Scotty Baker’s 1959 Ford Ranchero

Aussie rockabillly icon Scotty Baker did his first Red CentreNATS roadtrip in style

Photographers: Ashleigh Wilson

When he’s not touring around the world and recording as a bloody talented rockabilly muso, you’ll find Scotty Baker tinkering with an ever-changing fleet of old-school metal in country Victoria.. Scotty cruised almost 4500km to this year’s Red CentreNATS and back in his killer Windsor-powered ’59 Ranchero – with good mate and co-pilot Ross Nevett’s ’42 Harley WLA in the tub!

So you did the whole trip with this combo, Scotty?

Yep, it was my first time at Red CentreNATS and my first time in Alice Springs. Three of us decided to take our cars up in a convoy.

How did you get the Ranchero ready?

A few months before the event, Rossco found me the 302 Windsor. It had been sitting in his mate’s shed for almost 30 years in an unknown condition. I bought it, gave it a new timing chain and cover, a kit through the carby, a few new gaskets and a rattle-can rebuild and she ran like a dream!

Then another good mate of mine, Daryl Pugh, and I rebuilt the C4 trans. Then yet another couple of good mates, Steve Munzel and his son Wylie, spent a weekend with me pulling the old six out and fitting the V8, drive-in/ drive-out style. It was a major effort by those boys.

What else came along for the ride?

There was the ’59 Ranchy, an AP6 Valiant ute and a ’66 Valiant station wagon. Steve had bought the 273 V8 AP6 ute off me as a basket case six months earlier, and he’d only just got it together, running and registered. It was his idea to drive these contraptions all the way to the ’Nats.

Then Wylie decided he wanted in on the fun and dropped a freshly built 318 into his VC Valiant wagon a few days before. We drove up in convoy, camping all the way. Steve’s wife René came along too, and cooked up a storm each night.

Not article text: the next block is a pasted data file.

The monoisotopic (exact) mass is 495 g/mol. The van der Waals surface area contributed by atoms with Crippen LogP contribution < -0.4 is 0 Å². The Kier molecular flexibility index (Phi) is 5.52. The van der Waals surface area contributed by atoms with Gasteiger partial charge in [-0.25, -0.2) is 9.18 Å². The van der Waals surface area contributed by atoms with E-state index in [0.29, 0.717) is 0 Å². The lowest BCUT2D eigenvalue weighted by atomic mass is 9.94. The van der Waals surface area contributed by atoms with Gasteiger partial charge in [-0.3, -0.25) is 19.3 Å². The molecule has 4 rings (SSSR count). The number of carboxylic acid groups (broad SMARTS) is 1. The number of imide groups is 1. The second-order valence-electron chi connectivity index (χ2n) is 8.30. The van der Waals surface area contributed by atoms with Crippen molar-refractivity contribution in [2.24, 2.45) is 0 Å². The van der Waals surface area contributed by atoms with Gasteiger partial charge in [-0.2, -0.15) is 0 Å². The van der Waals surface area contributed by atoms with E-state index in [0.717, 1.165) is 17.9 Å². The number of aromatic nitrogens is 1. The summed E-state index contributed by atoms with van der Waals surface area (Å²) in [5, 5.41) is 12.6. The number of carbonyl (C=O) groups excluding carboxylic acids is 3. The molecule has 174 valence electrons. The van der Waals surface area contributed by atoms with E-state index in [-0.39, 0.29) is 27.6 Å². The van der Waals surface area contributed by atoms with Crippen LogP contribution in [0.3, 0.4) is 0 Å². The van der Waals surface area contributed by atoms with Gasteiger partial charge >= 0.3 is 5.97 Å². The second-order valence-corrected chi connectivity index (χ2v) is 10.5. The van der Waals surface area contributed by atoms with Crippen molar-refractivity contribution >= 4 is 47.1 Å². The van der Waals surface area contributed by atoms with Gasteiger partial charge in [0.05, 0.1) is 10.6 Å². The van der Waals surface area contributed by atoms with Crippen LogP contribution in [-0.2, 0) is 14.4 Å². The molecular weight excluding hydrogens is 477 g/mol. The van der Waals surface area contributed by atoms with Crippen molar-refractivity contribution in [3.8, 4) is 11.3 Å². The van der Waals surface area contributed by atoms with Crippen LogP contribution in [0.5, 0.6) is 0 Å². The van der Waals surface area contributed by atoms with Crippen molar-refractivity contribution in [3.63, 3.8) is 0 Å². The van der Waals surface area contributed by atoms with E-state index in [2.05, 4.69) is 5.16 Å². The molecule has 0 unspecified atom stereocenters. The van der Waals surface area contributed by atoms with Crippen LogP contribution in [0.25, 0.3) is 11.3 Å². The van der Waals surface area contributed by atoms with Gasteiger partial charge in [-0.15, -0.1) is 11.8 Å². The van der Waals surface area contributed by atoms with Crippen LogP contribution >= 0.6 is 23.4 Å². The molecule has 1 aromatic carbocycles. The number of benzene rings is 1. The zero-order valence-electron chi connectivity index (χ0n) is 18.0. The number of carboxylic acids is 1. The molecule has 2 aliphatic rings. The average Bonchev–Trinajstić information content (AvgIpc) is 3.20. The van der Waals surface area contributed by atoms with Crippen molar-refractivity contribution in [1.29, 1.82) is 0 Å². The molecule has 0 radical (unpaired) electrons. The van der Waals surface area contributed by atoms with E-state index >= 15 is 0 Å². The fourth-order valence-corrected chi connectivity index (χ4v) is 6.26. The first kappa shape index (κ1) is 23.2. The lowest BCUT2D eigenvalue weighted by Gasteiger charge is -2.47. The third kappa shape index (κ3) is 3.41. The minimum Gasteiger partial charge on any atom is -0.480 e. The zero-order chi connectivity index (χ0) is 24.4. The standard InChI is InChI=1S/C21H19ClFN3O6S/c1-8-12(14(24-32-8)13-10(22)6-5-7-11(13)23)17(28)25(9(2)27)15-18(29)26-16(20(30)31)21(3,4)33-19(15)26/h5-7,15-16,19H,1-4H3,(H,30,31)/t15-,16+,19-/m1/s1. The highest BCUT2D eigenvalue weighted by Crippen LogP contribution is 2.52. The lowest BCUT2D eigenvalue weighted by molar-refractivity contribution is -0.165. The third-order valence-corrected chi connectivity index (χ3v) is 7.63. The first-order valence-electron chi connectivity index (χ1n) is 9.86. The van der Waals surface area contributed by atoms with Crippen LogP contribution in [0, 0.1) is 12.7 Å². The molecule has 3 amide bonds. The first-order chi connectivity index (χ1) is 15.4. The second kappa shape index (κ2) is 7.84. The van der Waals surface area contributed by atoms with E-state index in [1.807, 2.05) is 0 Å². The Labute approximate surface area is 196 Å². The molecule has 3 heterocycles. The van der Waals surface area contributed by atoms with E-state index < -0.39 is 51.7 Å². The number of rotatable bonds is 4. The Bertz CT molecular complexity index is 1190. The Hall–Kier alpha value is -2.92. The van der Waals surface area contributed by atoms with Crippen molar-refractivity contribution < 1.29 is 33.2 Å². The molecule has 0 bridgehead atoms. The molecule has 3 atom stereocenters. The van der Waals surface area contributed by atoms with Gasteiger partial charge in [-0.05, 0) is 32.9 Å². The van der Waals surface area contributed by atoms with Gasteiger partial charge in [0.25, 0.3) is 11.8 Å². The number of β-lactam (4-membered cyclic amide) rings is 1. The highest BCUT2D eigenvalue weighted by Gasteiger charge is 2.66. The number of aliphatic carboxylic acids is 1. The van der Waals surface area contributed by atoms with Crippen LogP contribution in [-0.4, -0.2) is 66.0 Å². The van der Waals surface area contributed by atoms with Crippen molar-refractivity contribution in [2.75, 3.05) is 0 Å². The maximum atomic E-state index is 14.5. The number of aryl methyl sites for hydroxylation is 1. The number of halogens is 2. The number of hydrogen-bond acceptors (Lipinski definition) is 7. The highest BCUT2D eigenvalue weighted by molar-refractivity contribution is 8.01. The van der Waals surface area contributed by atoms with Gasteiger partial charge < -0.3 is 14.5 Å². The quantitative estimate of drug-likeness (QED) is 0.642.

Many dramas on the journey?

We had a surprisingly good trip, but on the first day we did have a mishap. We met up with our mates in Gunbower at 10am, and away we went. We got to Robinvale and caught up with another friend, and the ute went to get its front wheels balanced because they felt a bit wobbly.

When the young kid at the tyre place was putting the wheels back on, he snapped two studs. It wasn’t the left-hand-thread ones like you’d expect; it was the right-hand-side ones.

That’s not really ideal.

Studs for a 1965 Valiant disc-brake hub are a bit hard to find. Our friend we were visiting runs the local Autopro there, so we could get some studs, but they weren’t the right ones. So we tore a beer can into strips, wrapped them around the studs and bashed them in from behind.

And then we welded the broken ones to an old tent peg so they wouldn’t just spin when we undid them. We were able to get back on the road, but that wasted three hours, so we only got as far as Mildura that day. But aside from that, we had trouble-free motoring for about 4800 kays.

What about on the way home?

The only trouble we struck on the way back was torrential rain, which we also had on the first day. You might’ve seen the Port Augusta Safeway roof caved in?

We went through Port Augusta that morning, so there was plenty of water.

Did you enjoy RCN?

I loved it; it was so much fun. The highlight was the street cruise; we just could not believe how the locals came out and supported it. It was just amazing, something we’d never seen before.